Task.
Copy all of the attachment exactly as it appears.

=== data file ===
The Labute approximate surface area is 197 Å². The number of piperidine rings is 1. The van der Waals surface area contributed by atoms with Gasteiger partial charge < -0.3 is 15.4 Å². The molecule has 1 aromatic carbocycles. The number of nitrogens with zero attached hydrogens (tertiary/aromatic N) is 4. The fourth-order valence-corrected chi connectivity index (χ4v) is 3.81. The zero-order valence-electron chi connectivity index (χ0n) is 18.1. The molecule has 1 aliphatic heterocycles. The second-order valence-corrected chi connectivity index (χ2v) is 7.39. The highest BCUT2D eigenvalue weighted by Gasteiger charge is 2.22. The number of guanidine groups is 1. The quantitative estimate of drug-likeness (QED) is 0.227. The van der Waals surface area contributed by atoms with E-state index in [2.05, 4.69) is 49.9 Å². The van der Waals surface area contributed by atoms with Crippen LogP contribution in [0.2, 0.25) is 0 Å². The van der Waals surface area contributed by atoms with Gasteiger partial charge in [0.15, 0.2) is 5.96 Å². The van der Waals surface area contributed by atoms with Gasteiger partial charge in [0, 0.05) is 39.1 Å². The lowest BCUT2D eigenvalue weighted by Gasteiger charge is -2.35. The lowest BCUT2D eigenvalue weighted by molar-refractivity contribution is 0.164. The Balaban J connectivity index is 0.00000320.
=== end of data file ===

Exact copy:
The Labute approximate surface area is 197 Å². The number of piperidine rings is 1. The van der Waals surface area contributed by atoms with Gasteiger partial charge < -0.3 is 15.4 Å². The molecule has 1 aromatic carbocycles. The number of nitrogens with zero attached hydrogens (tertiary/aromatic N) is 4. The fourth-order valence-corrected chi connectivity index (χ4v) is 3.81. The zero-order valence-electron chi connectivity index (χ0n) is 18.1. The molecule has 1 aliphatic heterocycles. The second-order valence-corrected chi connectivity index (χ2v) is 7.39. The highest BCUT2D eigenvalue weighted by Gasteiger charge is 2.22. The number of guanidine groups is 1. The quantitative estimate of drug-likeness (QED) is 0.227. The van der Waals surface area contributed by atoms with E-state index in [2.05, 4.69) is 49.9 Å². The van der Waals surface area contributed by atoms with Crippen LogP contribution in [0.2, 0.25) is 0 Å². The van der Waals surface area contributed by atoms with Gasteiger partial charge in [0.15, 0.2) is 5.96 Å². The van der Waals surface area contributed by atoms with Gasteiger partial charge in [0, 0.05) is 39.1 Å². The lowest BCUT2D eigenvalue weighted by Gasteiger charge is -2.35. The lowest BCUT2D eigenvalue weighted by molar-refractivity contribution is 0.164. The Balaban J connectivity index is 0.00000320.